In order to maximise the likelihood of programme success, consultations were conducted with 15 caregivers and 15 programme implementers across the three countries to ensure that their preferences and priorities were incorporated into the programme. Caregivers and programme staff working with families with young children provided valuable input that informed the focus, type and format of the content.

Sharing Stories uses shared reading as its central engagement technique, which creates opportunities for learning through play in a multitude of ways.

According to Marlow, digital books available in the local languages were sent to caregivers each week via WhatsApp. “Books were sourced from Book Dash, a South African social impact publisher with an online repository of free books for young children,” she explains.

“The books depict stories and pictures that are relevant to children in the region, and can be downloaded for free. An additional book, Duma says: Wash your hands, wear a mask by Nathi Ngubane, was included to help caregivers initiate conversations with their children about the Covid pandemic.”

The Sharing Stories content was presented through a variety of formats:

  • Text messages, to communicate important session information, present questions, and engage caregivers in discussion on the content.

  • Voice notes, to explain or elaborate messages or demonstrate techniques verbally (such as using a lively voice or praising a child). The voice notes were recorded in the local languages.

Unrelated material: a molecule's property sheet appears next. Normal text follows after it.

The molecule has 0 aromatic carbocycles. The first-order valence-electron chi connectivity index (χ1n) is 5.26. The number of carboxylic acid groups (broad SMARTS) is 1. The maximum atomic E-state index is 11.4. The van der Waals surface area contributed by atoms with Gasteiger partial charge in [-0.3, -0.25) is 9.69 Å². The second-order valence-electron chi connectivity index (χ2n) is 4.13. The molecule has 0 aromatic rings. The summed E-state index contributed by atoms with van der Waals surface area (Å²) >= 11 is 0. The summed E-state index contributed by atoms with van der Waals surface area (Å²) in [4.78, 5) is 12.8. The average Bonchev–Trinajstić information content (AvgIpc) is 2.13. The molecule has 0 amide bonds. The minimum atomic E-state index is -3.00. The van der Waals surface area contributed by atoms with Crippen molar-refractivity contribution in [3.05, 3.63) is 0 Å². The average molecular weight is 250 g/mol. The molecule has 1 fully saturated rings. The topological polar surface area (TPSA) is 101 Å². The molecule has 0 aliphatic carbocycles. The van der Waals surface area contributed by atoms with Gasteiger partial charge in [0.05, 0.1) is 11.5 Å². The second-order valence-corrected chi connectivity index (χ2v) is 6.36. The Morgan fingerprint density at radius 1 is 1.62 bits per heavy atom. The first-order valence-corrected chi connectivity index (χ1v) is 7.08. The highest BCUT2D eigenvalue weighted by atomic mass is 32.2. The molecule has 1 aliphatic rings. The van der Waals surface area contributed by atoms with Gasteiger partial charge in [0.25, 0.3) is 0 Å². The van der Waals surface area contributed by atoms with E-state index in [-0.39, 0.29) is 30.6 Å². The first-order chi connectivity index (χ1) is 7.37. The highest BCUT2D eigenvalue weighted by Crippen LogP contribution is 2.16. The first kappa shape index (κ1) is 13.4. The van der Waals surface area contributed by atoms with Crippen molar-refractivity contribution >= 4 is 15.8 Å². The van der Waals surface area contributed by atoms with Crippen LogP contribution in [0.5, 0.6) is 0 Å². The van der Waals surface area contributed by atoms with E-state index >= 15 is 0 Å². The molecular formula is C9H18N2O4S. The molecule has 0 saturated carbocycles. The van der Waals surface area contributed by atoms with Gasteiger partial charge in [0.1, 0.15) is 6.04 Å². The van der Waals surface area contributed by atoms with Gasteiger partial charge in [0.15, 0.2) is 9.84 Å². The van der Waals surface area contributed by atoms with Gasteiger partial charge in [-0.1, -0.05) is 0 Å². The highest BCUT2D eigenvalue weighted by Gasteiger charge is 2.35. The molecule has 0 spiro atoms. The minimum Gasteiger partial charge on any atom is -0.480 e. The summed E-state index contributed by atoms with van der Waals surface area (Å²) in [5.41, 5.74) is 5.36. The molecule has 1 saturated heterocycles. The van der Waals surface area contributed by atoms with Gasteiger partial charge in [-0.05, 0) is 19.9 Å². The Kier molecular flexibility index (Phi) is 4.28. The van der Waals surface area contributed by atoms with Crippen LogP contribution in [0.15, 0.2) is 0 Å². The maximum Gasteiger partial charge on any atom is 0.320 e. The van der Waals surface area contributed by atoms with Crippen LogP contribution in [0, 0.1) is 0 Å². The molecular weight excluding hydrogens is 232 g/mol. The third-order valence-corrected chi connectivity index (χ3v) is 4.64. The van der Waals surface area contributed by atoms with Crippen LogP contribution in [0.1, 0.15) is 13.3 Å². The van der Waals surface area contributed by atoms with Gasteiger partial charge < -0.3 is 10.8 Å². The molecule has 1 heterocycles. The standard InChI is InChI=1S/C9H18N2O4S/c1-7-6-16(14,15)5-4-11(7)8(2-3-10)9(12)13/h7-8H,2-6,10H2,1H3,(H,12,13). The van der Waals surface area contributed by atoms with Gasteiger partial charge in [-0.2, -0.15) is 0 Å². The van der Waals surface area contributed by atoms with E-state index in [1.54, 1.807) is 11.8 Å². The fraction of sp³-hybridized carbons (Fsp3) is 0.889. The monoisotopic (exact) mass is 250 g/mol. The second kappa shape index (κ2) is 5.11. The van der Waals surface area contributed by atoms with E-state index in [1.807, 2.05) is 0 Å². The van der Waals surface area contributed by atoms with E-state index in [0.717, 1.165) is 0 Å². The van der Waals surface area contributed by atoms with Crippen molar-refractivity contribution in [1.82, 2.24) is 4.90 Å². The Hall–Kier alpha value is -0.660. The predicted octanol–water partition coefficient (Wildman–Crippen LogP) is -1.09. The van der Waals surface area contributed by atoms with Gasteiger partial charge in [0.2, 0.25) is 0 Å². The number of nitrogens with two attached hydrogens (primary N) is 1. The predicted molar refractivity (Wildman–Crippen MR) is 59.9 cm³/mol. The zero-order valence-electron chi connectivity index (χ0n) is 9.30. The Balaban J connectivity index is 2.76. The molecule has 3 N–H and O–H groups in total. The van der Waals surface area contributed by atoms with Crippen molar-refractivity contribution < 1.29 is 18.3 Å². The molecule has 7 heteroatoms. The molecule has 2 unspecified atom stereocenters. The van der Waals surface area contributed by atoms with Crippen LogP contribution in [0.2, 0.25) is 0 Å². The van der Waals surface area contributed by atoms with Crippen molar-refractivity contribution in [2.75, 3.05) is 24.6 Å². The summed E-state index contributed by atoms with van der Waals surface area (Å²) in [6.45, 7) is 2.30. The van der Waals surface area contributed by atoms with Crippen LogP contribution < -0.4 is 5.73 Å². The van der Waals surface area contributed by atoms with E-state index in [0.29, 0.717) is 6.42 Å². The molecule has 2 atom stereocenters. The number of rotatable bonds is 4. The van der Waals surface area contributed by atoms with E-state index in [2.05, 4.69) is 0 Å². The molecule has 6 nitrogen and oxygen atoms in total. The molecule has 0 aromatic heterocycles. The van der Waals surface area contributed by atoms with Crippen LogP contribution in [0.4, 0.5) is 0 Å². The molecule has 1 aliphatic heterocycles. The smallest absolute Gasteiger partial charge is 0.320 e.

• Infographics, to visually present key messages alongside helpful, practical tips. All infographics were translated into the local languages.

  • An animation video to provide an overview of the shared reading approach and key techniques.

  • Video clips of caregivers engaging in reading with their children to demonstrate key techniques.


According to the researchers, the programme had a meaningful impact on both responsive caregiving behaviours and caregiver mental health.

“Caregivers reported being more responsive to their children, spending much more time reading or looking at picture books with their child and telling their child stories. They also reported significantly lower rates of depression and anxiety.”

Although significant differences in child development outcomes between children in the intervention and control group were not detected, a longer follow-up period may be required to allow for the improvements in caregiving to translate into observed improvements for children.

Benefits of the digital delivery format include ensuring high fidelity to the cost-effective programme, which also offers caregivers more flexibility in terms of using it.

What is next?

According to Marlow future funding opportunities will be explored to further research the implementation, relevance and effectiveness of the Sharing Stories package in different settings for a more diverse group of caregivers.

Future activities will include theory- and evidence-based modifications to improve impact on child development outcomes and developing a full package of materials and tools to provide guidance and support.

“The team is also planning the development of an app for parents, in collaboration with Oxford University. The app will include content from the Sharing Stories intervention, and the team’s implementation experiences will help inform the app's development and testing.”


Other Sharing Stories aims:

  • To gather information about how to deliver programmes through a commonly used digital platform to reach vulnerable families;

  • The organisational and operational requirements to successfully implement such programmes; and

  • The lessons that can be learned to inform future scale-up of such programmes.